The post comments on three main themes in relation to how your knowledge can be of benefit;
- Managing your own work life – this details the importance of understanding whether you are being discriminated against or harassed and what you can do about it. It’s important to be able to judge when to challenge things and when to assert rights to equal treatment.
- Relating to diverse groups of co-workers and clients – being aware of the basics of equality law and being able to relate to a diverse group of people is presented as highly attractive to employers and an employability skill in itself. In certain industries this knowledge of cultural diversity and disability rights is an essential criteria for potential candidates.
- Managing a diverse workforce- whether management is part of your position immediately or something you move on into later in your career, the processes involved will require equality and diversity awareness as you recruit, train and appraise staff.
This post signifies that employability skills can go beyond teamwork and communication and your learning and understanding of equality and diversity will show you as an attractive employee.
Read the full post here http://employability4socialsciences.wordpress.com/employability-skills/equality-and-diversity/disability, dyslexia , add a comment
Present figures show that only one third of disabled students take up their Assistive Technology training which can be paid for by Disabled Students’ Allowance (DSA).
DnA, is a social enterprise designed and led by dyslexic and disabled adults working to provide support, strategies, Assistive Technology (AT) training and shared wellbeing. Their philosophy is that peer-to-peer empathy, respect and support, delivered by trainers who share a lived experience with trainees, will fundamentally change the way the Disabled Students’ Allowance (DSA) is taken up and perceived. If used and accessed well, DSA has the potential to make life-changing differences for learners accessing higher education.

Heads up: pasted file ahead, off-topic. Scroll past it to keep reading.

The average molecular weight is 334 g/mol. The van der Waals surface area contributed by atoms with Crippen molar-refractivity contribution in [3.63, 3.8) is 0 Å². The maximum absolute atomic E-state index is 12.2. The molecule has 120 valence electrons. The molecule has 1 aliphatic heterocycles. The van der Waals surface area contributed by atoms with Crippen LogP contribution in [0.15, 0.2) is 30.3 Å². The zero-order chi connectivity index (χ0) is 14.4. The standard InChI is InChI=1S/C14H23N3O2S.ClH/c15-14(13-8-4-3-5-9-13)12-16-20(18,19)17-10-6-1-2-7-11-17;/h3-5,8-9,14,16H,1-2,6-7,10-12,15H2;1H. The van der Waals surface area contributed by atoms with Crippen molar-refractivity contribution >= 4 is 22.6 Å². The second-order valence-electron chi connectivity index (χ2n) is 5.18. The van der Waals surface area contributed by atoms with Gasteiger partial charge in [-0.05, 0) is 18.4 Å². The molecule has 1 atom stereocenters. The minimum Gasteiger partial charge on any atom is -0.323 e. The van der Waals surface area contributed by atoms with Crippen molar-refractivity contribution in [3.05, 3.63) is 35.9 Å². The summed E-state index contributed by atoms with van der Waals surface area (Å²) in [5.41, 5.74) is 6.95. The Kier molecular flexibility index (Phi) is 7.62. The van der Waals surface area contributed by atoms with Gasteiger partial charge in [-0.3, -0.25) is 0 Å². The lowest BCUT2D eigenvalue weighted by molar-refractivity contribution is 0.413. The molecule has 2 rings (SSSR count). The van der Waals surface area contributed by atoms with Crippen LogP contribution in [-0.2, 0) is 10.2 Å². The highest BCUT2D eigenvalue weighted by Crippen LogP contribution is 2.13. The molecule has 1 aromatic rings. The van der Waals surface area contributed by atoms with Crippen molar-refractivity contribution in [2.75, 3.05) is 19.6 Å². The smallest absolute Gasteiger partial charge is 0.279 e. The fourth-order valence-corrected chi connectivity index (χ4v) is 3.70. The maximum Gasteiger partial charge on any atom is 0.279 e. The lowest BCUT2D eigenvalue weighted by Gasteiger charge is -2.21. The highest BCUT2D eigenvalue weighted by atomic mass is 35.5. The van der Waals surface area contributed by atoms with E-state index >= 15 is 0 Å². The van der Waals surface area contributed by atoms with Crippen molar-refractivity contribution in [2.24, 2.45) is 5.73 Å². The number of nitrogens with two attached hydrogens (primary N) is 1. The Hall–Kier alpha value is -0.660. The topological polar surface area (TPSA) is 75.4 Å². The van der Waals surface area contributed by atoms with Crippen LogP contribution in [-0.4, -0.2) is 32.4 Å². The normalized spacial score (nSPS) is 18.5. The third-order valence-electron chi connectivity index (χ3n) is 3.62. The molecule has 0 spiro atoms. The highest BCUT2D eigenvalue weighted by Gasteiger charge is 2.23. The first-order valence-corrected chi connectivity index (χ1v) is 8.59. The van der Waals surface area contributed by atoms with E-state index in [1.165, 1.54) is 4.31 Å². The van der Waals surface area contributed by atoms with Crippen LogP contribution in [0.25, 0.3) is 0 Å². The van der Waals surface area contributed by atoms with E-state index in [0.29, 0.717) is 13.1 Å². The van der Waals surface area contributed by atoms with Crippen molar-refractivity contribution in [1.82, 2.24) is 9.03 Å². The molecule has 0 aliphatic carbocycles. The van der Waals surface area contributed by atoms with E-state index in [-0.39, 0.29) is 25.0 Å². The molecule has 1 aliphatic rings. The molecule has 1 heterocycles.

Their website has a wealth of information and links to free resources to help students in HE during their studies:
- Active reading techniques
- Creating lesson plans (trainee teachers)
- Writing assignments
- Organising work
- Managing time
- Research strategies
- Making bibliographies
- Exam revision
and on help in the workplace:
- Writing emails and letters
- Reading actively and effectively
- Organising workload
- Managing time
- Organising administration
- Improving Spelling and Presentation
Some of the resources are downloadable Pdfs and some free links to software. There is also a step by step guide to DSA.
Don’t forget that if you are a student in HE you will have access to a Department set up to help students with a disability and or dyslexia – they will be able to advise you on the process of applying for DSA, any necessary assessments and any adjustments (e.g. extra time for exams) that can be arranged for you. They are their to help so use them!
Equal pay in Science? Apparently not! Women’s pay ≠ Men’s pay January 28, 2013Posted by Janette Back in : The Careers Group Blogs , add a comment
An anonymous senior scientist writes in The Guardian on what she feels must be done to change attitudes. To read more see article
Much is being done to try and address inequalities in Science and Engineering – Women in Science, Engineering & Technology aims to redress the under representation of women in science, technology, maths and engineering.
The National HE STEM Programme supports Higher Education Institutions in the exploration of new approaches to recruiting students and delivering programmes of study within Science Technology, Engineering and Maths disciplines which ultimately will attract more women, disabled and diverse students for example who will then go on to work in the sector and influence the future in terms of pay and equality.